When “Love, Simon” debuted in 2018, it became an instant hit. The movie celebrates the LGBTQ+ community in a way that hasn’t been seen in many prior films. Although sexuality is a central theme, the movie is relatable to all teenagers; I find myself connecting with so many aspects of Simon’s story even though I don’t identify as LGBTQ+. “Love, Simon” has just the right amount of awkward, hilarious and cringe-worthy moments, but it still maintains the emotional depth needed to tell this type of story.

2. The Fault in Our Stars (2014)

Hazel Grace Lancaster (Shailene Woodley) is a 16-year old girl with thyroid cancer. At her cancer support group — which her mother forces her to attend — Hazel meets former osteosarcoma patient Augustus Waters (Ansel Elgort), who’s been in remission for 14 months.

Hazel and Gus quickly connect over their love for literature, their sarcasm and their “disdain for the conventional.” Despite the medical complications, the two eventually make plans to visit the author of Hazel’s favorite book, “An Imperial Affliction,” in Amsterdam, but the trip does not go exactly as planned, and it isn’t long before tragedy strikes.

Based on John Green’s novel “The Fault in Our Stars,” the film perfectly captures the book’s essence. Much of Hazel’s voice-over narration is taken directly from the novel’s pages, and the storyline is replicated to a tee.

Woodley and Elgort both bring their characters to life, capturing the sarcastic, unapologetic natures of Hazel and Gus. Supporting character Isaac (Nat Wolff), a close friend of the two leading characters and fellow cancer patient, also brings a wonderful sense of depth and passion to the story. When you watch this movie, make sure you have an adequate supply of Kleenex because “The Fault in Our Stars” is certain to leave you snot-nosed and teary-eyed.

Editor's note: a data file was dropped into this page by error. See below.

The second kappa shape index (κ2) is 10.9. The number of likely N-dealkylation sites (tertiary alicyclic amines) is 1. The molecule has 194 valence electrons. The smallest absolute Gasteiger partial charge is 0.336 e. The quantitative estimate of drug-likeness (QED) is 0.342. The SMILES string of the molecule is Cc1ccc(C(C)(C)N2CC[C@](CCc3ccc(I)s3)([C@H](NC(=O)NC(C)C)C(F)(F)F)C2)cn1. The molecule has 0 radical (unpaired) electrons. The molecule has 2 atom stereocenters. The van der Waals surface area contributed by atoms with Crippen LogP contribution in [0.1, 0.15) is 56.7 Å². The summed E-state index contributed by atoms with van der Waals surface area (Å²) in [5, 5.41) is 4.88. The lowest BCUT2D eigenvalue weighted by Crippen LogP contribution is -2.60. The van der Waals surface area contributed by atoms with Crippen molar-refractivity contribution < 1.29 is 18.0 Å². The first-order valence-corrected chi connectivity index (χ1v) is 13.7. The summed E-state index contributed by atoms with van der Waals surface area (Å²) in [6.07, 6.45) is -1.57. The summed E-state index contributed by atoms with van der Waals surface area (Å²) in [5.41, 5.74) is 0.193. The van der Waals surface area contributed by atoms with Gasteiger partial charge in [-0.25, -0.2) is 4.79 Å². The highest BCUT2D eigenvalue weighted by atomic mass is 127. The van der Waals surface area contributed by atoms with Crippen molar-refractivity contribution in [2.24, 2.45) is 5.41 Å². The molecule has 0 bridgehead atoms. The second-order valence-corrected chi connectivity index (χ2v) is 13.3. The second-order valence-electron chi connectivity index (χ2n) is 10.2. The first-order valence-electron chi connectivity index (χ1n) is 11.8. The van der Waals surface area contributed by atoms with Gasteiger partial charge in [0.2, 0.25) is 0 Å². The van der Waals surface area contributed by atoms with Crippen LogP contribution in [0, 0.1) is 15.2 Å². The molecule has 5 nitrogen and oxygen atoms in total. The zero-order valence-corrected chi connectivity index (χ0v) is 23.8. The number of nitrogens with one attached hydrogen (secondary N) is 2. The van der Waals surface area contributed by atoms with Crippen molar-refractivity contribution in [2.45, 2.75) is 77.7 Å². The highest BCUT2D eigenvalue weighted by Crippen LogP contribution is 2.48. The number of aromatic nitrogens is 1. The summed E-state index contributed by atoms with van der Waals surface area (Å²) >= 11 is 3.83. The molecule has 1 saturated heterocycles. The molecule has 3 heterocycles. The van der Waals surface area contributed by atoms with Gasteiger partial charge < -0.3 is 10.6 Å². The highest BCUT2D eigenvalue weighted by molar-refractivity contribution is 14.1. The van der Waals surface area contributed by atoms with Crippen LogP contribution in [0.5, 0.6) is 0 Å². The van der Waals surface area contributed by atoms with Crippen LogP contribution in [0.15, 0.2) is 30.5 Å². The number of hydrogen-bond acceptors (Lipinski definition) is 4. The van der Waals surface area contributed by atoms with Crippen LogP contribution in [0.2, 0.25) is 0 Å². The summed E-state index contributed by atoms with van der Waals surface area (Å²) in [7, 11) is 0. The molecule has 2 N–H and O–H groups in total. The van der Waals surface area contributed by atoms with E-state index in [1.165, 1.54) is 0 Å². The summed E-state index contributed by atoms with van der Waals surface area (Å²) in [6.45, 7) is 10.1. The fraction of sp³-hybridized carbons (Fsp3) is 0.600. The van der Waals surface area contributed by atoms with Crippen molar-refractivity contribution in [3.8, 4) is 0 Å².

1. High School Musical (2006)

Troy Bolton (Zac Efron) and Gabriella Montez (Vanessa Hudgens) meet singing karaoke at a New Year’s Eve party. Troy returns to school after winter break only to discover that Gabriella has transferred into his class at East High, home of the Wildcats. Even though the two teens have divergent interests — Troy is the captain of the basketball team, and Gabriella is, as she puts it, “the school’s freaky genius girl” — they end up auditioning for the school musical together on a whim.

The two must battle the interference of their friends, their other extracurriculars and the school’s mean girl, Sharpay Evans (Ashley Tisdale), in order to keep their musical pursuits and budding relationship intact.

Filled with drama, romance and wit, “High School Musical” is my go-to movie if I need a happiness boost. The storyline is entertaining, and the overall message about breaking free from stereotypes is important for high schoolers to hear.

The main reason this rom-com tops the rest is right there in the title — it’s a musical! Songs like “We’re All in This Together,” “Breaking Free” and “Start of Something New” have been on my personal playlist for years because of their catchy, upbeat melodies. And, of course, the dancing in “Get Your Head in the Game” and “Status Quo” has me jumping off the couch to join in every time. For those looking to supplement their “High School Musical” experience, make sure to check out the sequels as well.